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  • The Interweaving of Rituals: Funerals in the Cultural Exchange between China and Europe
  • Liam Matthew Brockey
Nicolas Standaert . The Interweaving of Rituals: Funerals in the Cultural Exchange between China and Europe. Seattle: University of Washington Press, 2008. vi + 315 pp. index. illus. gloss. bibl. $30. ISBN: 978-0-295-98823-8.

Analyses of intercultural interaction in the early modern period have multiplied in recent years. Scholars exploiting both European and non-Western sources have produced abundant studies of colonial and missionary efforts and indigenous responses in cultural settings around the world. Among the themes that have attracted most attention are religious doctrine, medicine, astronomy, technology, and the fine arts. Nicolas Standaert has written a valuable new study of a subject that has attracted surprisingly scant attention, that of religious ritual. Despite the fact that historians have long recognized the importance of religious conversion as a means for cultural transmission, and the dominant role of Roman Catholicism, with its emphasis on ritual uniformity, in early modern missions, it is curious that the specific gestures, sequences of prayer, and ceremonies have not been studied more extensively in the past. To be sure, ritual is a difficult subject to examine. One must contrast normative texts with historical descriptions of what was actually done during rituals, and explain how the prescriptions of religious professionals interacted with the desires of members of lay communities. In The Interweaving of Rituals, Nicolas Standaert has done an admirable job of maintaining a correct balance between these factors.

Standaert's study deals with funeral rituals in China in the seventeenth century, and in particular with the emergence of Chinese Christian funerals within the context of missionary activity. Continuing the line of argumentation first traced in his biography of a mandarin convert (Yang Tingyun, Confucian and Christian in Late Ming China: His Life and Thought [1988]), Standaert demonstrates that the first generations of converts engaged in dialogue with their (primarily) Jesuit interlocutors in the elaboration of a distinct form of religion that was both Chinese and Christian. Distancing himself from those who consider them mutually exclusive, Standaert shows how the two cultural traditions were fused together. The Interweaving of Rituals uses textile weaving as its central metaphor to demonstrate how entrenched indigenous practices such as mourning rituals and burial practices were overlaid and intertwined with imported meanings and symbols. The end product of this mixture of rituals was a new form of funeral practice, one that was recognizably Catholic to European observers while being identifiably Chinese to indigenous Christians.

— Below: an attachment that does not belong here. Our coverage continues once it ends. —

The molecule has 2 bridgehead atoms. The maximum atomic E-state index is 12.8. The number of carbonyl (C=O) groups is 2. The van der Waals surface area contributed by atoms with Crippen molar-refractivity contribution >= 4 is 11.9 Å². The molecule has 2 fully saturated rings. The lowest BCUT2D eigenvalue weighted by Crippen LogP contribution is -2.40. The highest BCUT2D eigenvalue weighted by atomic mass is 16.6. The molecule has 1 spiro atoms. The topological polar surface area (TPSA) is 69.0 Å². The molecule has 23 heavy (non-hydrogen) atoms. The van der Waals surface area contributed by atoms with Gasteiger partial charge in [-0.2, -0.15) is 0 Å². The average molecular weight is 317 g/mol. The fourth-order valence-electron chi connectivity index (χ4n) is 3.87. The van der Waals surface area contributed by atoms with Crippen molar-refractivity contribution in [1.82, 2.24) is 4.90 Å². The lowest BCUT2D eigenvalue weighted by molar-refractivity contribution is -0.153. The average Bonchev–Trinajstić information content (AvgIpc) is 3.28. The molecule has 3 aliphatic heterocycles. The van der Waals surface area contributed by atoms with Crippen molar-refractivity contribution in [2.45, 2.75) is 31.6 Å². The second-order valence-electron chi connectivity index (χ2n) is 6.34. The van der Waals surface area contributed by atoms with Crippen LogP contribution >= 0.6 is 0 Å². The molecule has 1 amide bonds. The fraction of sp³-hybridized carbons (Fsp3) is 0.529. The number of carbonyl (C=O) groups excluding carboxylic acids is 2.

Standaert's book opens with a discussion of Chinese and European funeral customs outside of the context of interaction. He explains the relevant passages in the major prescriptive texts of the Confucian tradition, such as the Jiali, or family rituals, and compares them to important Catholic texts, such as the Roman Ritual. Standaert then traces the elaboration of new Catholic funeral practices in China, showing how missionaries and lay Christians added or removed rituals from each tradition in order to create a common form of ritual behavior that was acceptable to all parties. As should be expected with questions of orthopraxis, the missionary [End Page 1300] pastors played an important role in censuring indigenous practices that seemed too reminiscent of non-Christian rituals: indeed, the famous controversy over the Chinese Rites was partially ignited over specific funerary rituals that the Jesuits permitted among their followers. The central chapters of this book are therefore devoted to missionary debates over specific Chinese practices, and whether or not they should be considered licit for Chinese Christians. As a point of contrast, Standaert also includes a discussion of a handful of Jesuits at the Qing court who received state honors at their funerals, ceremonies that were more in keeping with Confucian orthodoxy than with Catholic tradition. The arguments made in this study are solidly grounded in copious citations from printed sources in Chinese as well as a host of Western languages, although further descriptions of these and other rituals are certainly to be found in archival materials for future researchers to consider.

The metaphor of weaving that Nicolas Standaert introduces in this volume is a useful conceptual tool for scholars working on intercultural...


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pp. 1300-1301
Launched on MUSE
Open Access
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Archived 2009
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